We should speak of it as an attack on history, which it was. This was the church founded by Denmark Vesey, who planned a slave revolt in 1822. Vesey was convicted in a secret trial in which many of the witnesses testified after being tortured. After they hung him, a mob burned down the church he built. His sons rebuilt it. On Wednesday night, someone turned it into a slaughter pen.
This was not an unspeakable act. Sylvia Johnson, one of only three survivors of the massacre, is speaking about it.
“She said that he had reloaded five different times… and he just said ‘I have to do it. You rape our women and you’re taking over our country. And you have to go.'”
There is a timidity that the country can no longer afford. This was not an unthinkable act. A man may have had a rat’s nest for a mind, but it was well thought out. It was a cool, considered crime, as well planned as any bank robbery or any computer fraud. If people do not want to speak of it, or think about it, it’s because they do not want to follow the story where it inevitably leads. It’s because they do not want to follow this crime all the way back to the mother of all American crimes, the one that Denmark Vesey gave his life to avenge. What happened on Wednesday night was a lot of things. A massacre was only one of them.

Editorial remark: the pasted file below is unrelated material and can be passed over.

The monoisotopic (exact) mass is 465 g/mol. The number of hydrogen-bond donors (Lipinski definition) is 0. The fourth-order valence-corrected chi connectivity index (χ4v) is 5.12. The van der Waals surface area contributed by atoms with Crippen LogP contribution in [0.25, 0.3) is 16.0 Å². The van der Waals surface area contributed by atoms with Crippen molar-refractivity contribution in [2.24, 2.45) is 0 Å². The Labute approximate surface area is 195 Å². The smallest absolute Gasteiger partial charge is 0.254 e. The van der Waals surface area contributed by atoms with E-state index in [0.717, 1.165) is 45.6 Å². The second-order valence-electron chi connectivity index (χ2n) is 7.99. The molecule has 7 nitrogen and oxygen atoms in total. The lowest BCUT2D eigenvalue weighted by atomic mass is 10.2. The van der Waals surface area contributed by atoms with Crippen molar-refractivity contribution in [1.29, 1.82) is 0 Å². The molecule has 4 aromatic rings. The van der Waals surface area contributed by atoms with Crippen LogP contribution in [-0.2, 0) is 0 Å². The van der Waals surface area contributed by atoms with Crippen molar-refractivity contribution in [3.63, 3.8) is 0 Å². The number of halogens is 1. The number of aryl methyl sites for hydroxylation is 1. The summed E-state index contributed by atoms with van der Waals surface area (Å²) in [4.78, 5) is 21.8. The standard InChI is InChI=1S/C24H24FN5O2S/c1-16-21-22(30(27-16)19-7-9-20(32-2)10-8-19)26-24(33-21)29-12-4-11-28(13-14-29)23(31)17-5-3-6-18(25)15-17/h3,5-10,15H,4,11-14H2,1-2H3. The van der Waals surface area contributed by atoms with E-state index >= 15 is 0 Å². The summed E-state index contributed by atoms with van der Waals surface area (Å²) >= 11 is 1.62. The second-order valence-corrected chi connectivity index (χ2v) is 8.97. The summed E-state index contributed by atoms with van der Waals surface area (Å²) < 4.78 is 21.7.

And they will keep happening.
There was a mass shooting at a black church in Charleston, South Carolina, last night.
Nine people, including a state senator, are confirmed dead and the gunman is at large.
More news at the link.
Update: The police have identified the suspect.
Secretary of State Kerry made an unannounced visit to Somalia.
Twitter Trail: Police follow the moves of the Texas shooters via social media.
Attorney General Lynch went to Baltimore.
President Obama is nominating Gen. Joseph Dunford, Jr. as the new head of the Joint Chiefs.
Hillary Clinton promises to go “even further” on immigration.
The Tigers lost to the White Sox 5-2.
Nepal asks foreign rescuers to leave as hope fades for finding more earthquake survivors.
Second gunman identified in attack in Texas.
NYPD officer shot over the weekend died from his injuries.
Supreme Court refuses to hear challenge to New Jersey ban on “gay repair” therapy.
Americans like their drones.
The Saudis like the Iran nuclear framework.